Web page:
Herbert Spencer's Evolutionary Sociology|
Karl Marx: A Brief Introduction
By Frank W. Elwell
Karl Marx (1818-1883) is a difficult theorist to write about. A good deal of the problem is that he has become a major figure in history. As such, he has inspired social movements and individual revolutionaries--some of whom have been faithful to his work, while many more have misused his name and writings. In the not too distant past, the professor teaching Marx had to deal with the cold war and anti-Communist attitudes that students would bring to class. Not only would these students have many misconceptions of Marx's thought and theory--equating it with the Communist Parties of the old Soviet Union and other totalitarian societies-- many would be actively hostile to learning anything about it. Since the end of the cold war, students are usually not active anti-Communists but they still tend to equate Marx with Communism, thus assuming that his thought has been thoroughly rejected and relegated to the dustbin of history. In this essay I do not want to deal with the issue of historical Communism. Marx died well before the revolution in Russia. While he inspired many of the revolutionaries, he bears little of the responsibility for the totalitarian regime that emerged (to explain the Soviet government, look to the Czarist regimes). Marx is not Stalin.
A related problem with writing about Marx is the multiple roles he played during his lifetime. Marx was a socialist prophet, a social theorist, and a political organizer. "The philosophers have only interpreted the world in various ways; the point however is to change it” (Marx 1845/1999). As a prophet he forecast the eventual revolution of the working class, the destruction of capitalism, and the establishment of a stateless, socialist society. Many of his followers admire him deeply, considering his thought an exemplary expression of humanism and compassion for his fellow human beings. Some have characterized him as the "last of the old testament prophets." In his role as a prophet, he expressed a deep conviction that humankind would someday create a paradise on earth, one in which we would live in brotherhood, sharing our talents and our wealth. Not only did he have a belief in the possibility of such a utopia, he considered it inevitable. His belief, of course, bears striking similarities to the Christian belief in the establishment of an earthly paradise (though absent the Second Coming). As a political organizer (and propagandist) Marx wrote to inspire men and women to immediate action rather than thought. While he wove his prediction and calls to action into his analyses of capitalist society, the revolution and its socialist aftermath are clearly the most speculative parts of his theoretical structure--prophesized perhaps more in hope and faith than in rigorous analysis. Rejecting this vision of an inevitable and workable socialist society, there is still much of value and use in Marx's analysis of capitalism.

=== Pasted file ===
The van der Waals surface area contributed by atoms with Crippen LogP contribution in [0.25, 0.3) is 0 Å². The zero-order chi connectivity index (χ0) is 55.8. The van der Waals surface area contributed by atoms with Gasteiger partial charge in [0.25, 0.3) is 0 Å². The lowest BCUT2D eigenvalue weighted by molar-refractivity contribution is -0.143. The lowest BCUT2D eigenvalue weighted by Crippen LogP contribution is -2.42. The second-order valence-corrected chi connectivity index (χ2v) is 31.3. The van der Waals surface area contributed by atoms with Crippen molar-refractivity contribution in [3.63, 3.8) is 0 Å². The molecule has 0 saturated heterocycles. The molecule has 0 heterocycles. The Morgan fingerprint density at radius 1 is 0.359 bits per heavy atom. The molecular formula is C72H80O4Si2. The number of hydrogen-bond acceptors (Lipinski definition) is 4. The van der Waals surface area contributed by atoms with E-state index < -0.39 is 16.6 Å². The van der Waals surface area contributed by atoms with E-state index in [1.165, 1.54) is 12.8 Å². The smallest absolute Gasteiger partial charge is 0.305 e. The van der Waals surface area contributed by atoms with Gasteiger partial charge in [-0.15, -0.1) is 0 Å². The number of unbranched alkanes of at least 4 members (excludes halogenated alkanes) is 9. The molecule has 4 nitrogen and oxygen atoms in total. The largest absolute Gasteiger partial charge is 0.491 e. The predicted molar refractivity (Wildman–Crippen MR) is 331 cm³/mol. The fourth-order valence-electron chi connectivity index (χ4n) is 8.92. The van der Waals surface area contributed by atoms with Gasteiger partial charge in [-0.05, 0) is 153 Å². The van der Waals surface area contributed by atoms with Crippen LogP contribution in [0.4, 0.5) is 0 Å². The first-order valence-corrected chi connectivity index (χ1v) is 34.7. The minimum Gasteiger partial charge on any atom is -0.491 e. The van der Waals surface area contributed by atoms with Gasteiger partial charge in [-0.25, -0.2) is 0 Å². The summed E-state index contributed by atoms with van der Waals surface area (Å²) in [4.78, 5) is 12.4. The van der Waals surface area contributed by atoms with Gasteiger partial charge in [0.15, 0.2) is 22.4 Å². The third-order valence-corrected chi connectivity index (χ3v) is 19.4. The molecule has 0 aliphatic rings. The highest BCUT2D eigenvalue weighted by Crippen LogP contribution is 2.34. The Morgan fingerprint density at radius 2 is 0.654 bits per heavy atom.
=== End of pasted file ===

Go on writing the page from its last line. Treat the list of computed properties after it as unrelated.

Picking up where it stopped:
But here we will focus almost exclusively on Marx as a social theorist. As a
theorist, his writings have had an enormous impact on all of the social
sciences. His most significant contribution is in
establishing a conflict model of social systems. Rather than conceiving
of society as being based on consensus, Marx's theory posits the domination